Aluminum Metal Matrix Composites
The automotive industry recognizes that weight reduction and improved engine efficiency will make the greatest contribution to improved fuel economy with current powertrains. This is evidenced by the increased use of aluminum alloys in engine and chassis components. Aluminum and magnesium castings in this sector have grown in leaps and bounds over the past five years to help engineers design and manufacture more fuel efficient cars.
The low density and high specific mechanical properties of aluminum metal matrix composites (MMC) make these alloys one of the most interesting material alternatives for the manufacture of lightweight parts for many types of vehicles. With wear resistance and strength equal to cast iron, 67% lower density and three times the thermal conductivity, aluminum MMC alloys are ideal materials for the manufacture of lightweight automotive and other commercial parts.
MMC’s desirable properties result from the presence of small, high strength ceramic particles, whiskers or fibers uniformly distributed throughout the aluminum alloy matrix. Aluminum MMC castings are economically competitive with iron and steel castings in many cases. However, the presence of these wear resistant particles significantly reduces the machinability of the alloys, making machining costs higher due mainly to increased tool wear. As a result, the application of cast MMCs to components requiring a large amount of secondary machining has been somewhat stifled.
Most components do not require the high performance capability of aluminum MMCs throughout their entirety. An un-reinforced cast alloy may accomodate the stresses in these areas. Reinforcement of only the high stress regions of a component is referred to as selective reinforcement. This approach to component design and manufacture optimizes the material for the application, reduces the cost of the cast MMC part and lowers machining costs.
Selective reinforcement has been applied to the production of ring grooves and combustion bowl rim regions of pistons for both gasoline and diesel engines and integral cylinder liners for production gasoline engines. For the ring groove and cylinder liner applications, the reinforcement predominantly improves wear resistance. Application of short fiber reinforcement to the bowl rim increases its elevated temperature properties. The use of selective reinforcement in a clutch disk and ventilated brake disk have been considered but not yet entered production.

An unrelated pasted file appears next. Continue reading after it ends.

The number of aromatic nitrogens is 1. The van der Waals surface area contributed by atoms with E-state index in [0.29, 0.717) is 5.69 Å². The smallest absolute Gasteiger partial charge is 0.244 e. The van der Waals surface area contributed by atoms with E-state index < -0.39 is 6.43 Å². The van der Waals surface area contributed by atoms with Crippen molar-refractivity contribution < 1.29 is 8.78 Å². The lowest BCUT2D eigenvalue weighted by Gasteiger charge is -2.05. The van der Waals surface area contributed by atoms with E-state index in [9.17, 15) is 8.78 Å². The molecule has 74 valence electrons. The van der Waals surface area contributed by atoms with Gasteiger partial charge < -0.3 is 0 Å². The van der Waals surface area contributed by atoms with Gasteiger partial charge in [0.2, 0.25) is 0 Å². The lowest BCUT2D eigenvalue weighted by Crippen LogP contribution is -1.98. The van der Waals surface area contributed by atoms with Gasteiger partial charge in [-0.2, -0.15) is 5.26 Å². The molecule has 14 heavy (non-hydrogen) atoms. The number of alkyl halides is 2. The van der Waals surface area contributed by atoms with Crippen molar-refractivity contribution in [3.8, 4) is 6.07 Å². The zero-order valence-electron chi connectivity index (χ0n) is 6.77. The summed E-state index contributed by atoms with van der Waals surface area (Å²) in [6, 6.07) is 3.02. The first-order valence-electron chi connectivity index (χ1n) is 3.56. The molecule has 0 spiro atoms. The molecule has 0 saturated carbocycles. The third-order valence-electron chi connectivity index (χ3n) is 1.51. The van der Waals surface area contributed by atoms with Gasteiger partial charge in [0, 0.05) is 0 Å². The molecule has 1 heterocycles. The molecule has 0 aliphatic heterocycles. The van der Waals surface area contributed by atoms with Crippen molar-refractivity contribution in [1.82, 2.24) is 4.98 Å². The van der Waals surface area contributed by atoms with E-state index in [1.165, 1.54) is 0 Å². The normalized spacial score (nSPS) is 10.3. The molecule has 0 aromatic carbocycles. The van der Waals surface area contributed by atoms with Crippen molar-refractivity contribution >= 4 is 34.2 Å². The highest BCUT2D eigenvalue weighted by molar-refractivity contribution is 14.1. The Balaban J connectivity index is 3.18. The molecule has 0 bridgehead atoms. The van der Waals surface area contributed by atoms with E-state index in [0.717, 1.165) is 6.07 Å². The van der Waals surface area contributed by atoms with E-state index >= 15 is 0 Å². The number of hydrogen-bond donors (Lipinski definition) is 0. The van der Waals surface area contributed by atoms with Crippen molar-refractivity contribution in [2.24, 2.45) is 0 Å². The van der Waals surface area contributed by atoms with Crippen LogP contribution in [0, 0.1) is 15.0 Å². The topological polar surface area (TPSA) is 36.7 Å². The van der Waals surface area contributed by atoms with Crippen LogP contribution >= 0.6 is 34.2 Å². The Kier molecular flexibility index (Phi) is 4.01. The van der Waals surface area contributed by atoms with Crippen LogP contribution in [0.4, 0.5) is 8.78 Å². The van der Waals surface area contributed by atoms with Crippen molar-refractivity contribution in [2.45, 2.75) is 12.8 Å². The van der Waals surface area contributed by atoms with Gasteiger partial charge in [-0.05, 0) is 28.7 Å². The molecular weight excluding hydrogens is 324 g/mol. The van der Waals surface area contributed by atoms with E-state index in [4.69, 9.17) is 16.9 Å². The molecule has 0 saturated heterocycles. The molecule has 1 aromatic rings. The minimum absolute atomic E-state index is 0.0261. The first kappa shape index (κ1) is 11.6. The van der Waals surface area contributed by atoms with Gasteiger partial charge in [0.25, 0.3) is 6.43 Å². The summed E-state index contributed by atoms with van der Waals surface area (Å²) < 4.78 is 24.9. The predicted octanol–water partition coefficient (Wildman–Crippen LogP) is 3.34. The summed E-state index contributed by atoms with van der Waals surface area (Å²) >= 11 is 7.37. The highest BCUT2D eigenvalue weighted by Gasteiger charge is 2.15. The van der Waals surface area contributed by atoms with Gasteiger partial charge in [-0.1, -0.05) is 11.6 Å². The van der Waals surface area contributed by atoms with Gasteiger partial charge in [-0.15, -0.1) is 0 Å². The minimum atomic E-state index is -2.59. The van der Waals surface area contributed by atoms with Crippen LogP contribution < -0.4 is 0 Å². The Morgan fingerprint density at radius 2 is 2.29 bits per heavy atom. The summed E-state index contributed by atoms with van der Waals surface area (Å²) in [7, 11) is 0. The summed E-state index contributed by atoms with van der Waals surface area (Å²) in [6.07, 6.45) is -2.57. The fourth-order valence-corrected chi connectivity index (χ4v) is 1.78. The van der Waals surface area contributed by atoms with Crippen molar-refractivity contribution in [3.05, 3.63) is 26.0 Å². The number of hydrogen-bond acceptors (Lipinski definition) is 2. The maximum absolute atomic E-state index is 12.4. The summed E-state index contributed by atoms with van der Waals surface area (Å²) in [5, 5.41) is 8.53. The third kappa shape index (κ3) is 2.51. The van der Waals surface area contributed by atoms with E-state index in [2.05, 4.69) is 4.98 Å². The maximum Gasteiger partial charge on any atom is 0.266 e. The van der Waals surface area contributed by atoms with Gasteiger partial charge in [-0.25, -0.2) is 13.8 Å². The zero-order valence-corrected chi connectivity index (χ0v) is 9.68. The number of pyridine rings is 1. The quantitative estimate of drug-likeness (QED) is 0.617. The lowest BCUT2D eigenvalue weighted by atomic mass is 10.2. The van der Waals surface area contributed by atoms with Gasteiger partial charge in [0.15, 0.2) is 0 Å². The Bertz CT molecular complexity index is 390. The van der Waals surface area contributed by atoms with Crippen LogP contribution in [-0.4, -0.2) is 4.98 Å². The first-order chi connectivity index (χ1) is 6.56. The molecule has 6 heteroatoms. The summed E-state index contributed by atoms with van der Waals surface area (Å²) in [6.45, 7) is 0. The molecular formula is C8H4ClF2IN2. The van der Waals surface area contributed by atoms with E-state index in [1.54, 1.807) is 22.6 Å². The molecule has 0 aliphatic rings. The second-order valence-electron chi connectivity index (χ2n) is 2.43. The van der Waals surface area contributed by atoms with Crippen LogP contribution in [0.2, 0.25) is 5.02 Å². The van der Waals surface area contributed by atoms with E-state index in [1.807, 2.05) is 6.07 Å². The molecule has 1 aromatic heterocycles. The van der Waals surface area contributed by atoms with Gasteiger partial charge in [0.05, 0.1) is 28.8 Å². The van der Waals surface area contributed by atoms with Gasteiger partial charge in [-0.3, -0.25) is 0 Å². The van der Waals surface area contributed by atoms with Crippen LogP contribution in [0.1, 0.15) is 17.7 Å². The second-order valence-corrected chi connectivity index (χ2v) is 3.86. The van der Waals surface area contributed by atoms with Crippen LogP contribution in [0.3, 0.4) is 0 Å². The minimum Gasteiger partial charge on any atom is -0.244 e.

Short fiber-reinforced composite materials provide higher performance benefits than the discontinuously reinforced particulate aluminum composites. Their manufacturing costs are slightly higher, but because it’s likely that the value of weight saved in a vehicle will increase drastically over the next few years, selectively reinforced cast aluminum components used for vehicle and engine weight reduction are increasingly probable.
The mechanical properties of selectively reinforced MMCs are a function of the fiber properties, the orientation of the fibers and the amount of fibers. Thus, the design engineer needs additional information, such as the mechanical properties of the cast aluminum MMC as a function of fiber quantity, chemistry and orientation. If the fibers are located in a planar, random orientation, the mechanical properties expectedly will be the same in all planar directions.
Recent research results serve as a first step toward the design and production of selectively reinforced aluminum MMC components. In the study, vertical squeeze cast equipment was used to pressure infiltrate liquid AlSiCuMg alloy, a modified AA319.0, into rectangular preforms containing different volume fractions of alumina (NF and SF) and alumina-silica (CF) short ceramic fibers. The preforms were preheated in air to 1,360F (755C) and placed into a heated four-cavity steel die, which was sprayed with a die coating before each run.